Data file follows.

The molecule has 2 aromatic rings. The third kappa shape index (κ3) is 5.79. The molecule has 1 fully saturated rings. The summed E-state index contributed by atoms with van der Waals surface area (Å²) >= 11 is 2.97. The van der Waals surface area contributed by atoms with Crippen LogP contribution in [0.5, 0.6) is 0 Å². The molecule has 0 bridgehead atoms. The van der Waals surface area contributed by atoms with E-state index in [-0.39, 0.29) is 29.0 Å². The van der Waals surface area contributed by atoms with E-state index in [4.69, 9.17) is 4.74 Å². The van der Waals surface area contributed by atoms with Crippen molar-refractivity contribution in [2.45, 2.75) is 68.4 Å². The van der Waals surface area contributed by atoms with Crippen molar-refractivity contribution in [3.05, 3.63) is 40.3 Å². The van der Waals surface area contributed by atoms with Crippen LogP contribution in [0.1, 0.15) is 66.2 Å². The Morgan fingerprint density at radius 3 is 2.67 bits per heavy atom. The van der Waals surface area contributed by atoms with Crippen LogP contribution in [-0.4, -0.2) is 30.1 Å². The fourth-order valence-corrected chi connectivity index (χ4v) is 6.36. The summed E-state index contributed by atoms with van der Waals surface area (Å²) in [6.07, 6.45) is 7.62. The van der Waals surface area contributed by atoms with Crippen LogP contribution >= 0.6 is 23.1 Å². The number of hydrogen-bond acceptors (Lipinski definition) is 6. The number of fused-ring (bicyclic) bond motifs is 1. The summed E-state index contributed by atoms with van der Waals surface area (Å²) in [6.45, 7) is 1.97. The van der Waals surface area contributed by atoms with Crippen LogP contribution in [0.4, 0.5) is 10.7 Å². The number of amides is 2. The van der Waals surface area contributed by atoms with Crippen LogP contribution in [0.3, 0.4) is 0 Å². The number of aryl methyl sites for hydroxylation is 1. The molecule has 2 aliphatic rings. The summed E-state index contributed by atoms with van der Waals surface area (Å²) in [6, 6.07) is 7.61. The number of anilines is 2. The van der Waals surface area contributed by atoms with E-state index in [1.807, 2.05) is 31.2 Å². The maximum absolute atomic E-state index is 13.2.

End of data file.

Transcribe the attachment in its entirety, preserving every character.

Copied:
The molecule has 2 aromatic rings. The third kappa shape index (κ3) is 5.79. The molecule has 1 fully saturated rings. The summed E-state index contributed by atoms with van der Waals surface area (Å²) >= 11 is 2.97. The van der Waals surface area contributed by atoms with Crippen LogP contribution in [0.5, 0.6) is 0 Å². The molecule has 0 bridgehead atoms. The van der Waals surface area contributed by atoms with E-state index in [-0.39, 0.29) is 29.0 Å². The van der Waals surface area contributed by atoms with E-state index in [4.69, 9.17) is 4.74 Å². The van der Waals surface area contributed by atoms with Crippen molar-refractivity contribution in [2.45, 2.75) is 68.4 Å². The van der Waals surface area contributed by atoms with Crippen molar-refractivity contribution in [3.05, 3.63) is 40.3 Å². The van der Waals surface area contributed by atoms with Crippen LogP contribution in [0.1, 0.15) is 66.2 Å². The Morgan fingerprint density at radius 3 is 2.67 bits per heavy atom. The van der Waals surface area contributed by atoms with Crippen LogP contribution in [-0.4, -0.2) is 30.1 Å². The fourth-order valence-corrected chi connectivity index (χ4v) is 6.36. The summed E-state index contributed by atoms with van der Waals surface area (Å²) in [6.07, 6.45) is 7.62. The van der Waals surface area contributed by atoms with Crippen LogP contribution >= 0.6 is 23.1 Å². The number of hydrogen-bond acceptors (Lipinski definition) is 6. The number of fused-ring (bicyclic) bond motifs is 1. The summed E-state index contributed by atoms with van der Waals surface area (Å²) in [6.45, 7) is 1.97. The van der Waals surface area contributed by atoms with Crippen LogP contribution in [0.4, 0.5) is 10.7 Å². The number of amides is 2. The van der Waals surface area contributed by atoms with Crippen LogP contribution in [0.3, 0.4) is 0 Å². The number of aryl methyl sites for hydroxylation is 1. The molecule has 2 aliphatic rings. The summed E-state index contributed by atoms with van der Waals surface area (Å²) in [6, 6.07) is 7.61. The number of anilines is 2. The van der Waals surface area contributed by atoms with E-state index in [1.807, 2.05) is 31.2 Å². The maximum absolute atomic E-state index is 13.2.